Cases reported "Dermatitis, Occupational"

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1/10. Facial orf.

    Orf is an occupational dermatosis caused by a poxvirus that infects sheep or goats. Human transmission typically occurs in people in contact with the infected animals or by handling contaminated animal products such as wool or meat. The infection in humans is classically characterized by a solitary papule on the fingers or hands. Involvement of the face or head has rarely been reported. We report orf in a young woman with multiple nodules on the face.
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2/10. A Japanese case of tinea corporis caused by Arthroderma benhamiae.

    We report a case of tinea corporis in japan caused by Arthroderma benhamiae. A 53-year-old female scientist, who had been working on dermatophytes in a laboratory, noticed pruritic erythema on the outer corner of her left lower eyelid. She used a steroid ointment for three days, but the lesion continued to expand. When she visited our clinic, the erythema was 15 mm in diameter and clearly demarcated with a slightly depressed center. A scale from the periphery of the erythema was positive with direct KOH examination, and T mentagrophytes was isolated from the lesion. The erythema was successfully treated with topical application of butenafine hydrochloride. The isolate was mated with a ( ) strain of the Americano-European race of A. benhamiae. Using the most sensitive molecular typing method, restriction exzyme analysis of the non-transcribed spacer region of the ribosomal dna, the restriction profile of the isolate was the same as that of strains used in her laboratory but different from those of any Japanese isolates associated with pet animals. The results suggest that the patient became infected during her experiment.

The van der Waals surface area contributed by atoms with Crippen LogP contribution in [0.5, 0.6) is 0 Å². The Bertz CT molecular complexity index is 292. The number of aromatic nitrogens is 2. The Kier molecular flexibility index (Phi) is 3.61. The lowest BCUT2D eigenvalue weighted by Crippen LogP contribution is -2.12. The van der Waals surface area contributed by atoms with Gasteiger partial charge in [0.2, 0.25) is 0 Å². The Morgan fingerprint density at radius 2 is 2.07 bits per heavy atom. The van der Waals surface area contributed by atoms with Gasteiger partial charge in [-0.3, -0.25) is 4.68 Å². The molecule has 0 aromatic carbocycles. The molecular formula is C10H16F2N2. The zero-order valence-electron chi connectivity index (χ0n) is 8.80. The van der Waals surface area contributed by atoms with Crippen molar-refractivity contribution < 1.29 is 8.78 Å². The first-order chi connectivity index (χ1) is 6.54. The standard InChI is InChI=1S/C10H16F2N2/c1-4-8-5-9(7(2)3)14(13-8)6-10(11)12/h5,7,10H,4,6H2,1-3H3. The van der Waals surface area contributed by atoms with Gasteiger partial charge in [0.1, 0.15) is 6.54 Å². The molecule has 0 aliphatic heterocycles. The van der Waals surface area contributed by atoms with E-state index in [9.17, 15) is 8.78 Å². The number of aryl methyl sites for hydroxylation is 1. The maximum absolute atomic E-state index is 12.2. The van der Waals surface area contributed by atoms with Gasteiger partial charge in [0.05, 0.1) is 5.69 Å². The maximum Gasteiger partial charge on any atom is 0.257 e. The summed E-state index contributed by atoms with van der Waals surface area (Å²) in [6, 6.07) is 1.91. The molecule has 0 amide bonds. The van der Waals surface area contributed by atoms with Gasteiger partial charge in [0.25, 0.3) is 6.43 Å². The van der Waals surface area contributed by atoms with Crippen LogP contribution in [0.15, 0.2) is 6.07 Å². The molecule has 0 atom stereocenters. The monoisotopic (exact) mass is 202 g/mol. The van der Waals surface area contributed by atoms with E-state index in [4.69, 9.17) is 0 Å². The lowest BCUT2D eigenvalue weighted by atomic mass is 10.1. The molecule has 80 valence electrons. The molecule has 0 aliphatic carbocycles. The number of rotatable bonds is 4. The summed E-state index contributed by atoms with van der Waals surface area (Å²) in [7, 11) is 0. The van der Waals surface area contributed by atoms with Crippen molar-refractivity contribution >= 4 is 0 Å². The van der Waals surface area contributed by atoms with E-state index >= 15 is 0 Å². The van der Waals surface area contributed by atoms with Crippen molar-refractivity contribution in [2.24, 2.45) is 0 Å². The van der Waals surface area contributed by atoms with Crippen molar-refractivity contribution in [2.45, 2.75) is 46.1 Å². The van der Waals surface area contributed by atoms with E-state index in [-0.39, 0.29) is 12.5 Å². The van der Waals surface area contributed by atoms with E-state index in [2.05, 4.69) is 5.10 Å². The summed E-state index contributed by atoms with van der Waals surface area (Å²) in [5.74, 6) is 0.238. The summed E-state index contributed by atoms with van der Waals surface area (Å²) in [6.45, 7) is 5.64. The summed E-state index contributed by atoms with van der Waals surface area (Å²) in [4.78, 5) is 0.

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3/10. Airborne allergic contact dermatitis from 3-iodo-2-propynyl-butylcarbamate at a paint factory.

    3-Iodo-2-propynyl-butylcarbamate (IPBC) is a fungicide used in both industrial products and cosmetics. We report the first case of allergic contact dermatitis from airborne exposure to this preservative. A 34-year-old female production worker at a paint factory developed dermatitis on air-exposed skin areas. Patch testing showed a reaction to the preservative IPBC 0.01% in petrolatum. The compound was used as a preservative in wood treatment products manufactured at her work place. Based on animal studies, IPBC is considered safe as a cosmetic preservative. However, widespread use of the chemical might lead to increasing levels of contact allergy, and therefore, close monitoring of IPBC is recommended.
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4/10. Irritant dermatitis from diallylglycol carbonate monomer in the optical industry: clinical and experimental studies of cutaneous tolerance and chemical investigations.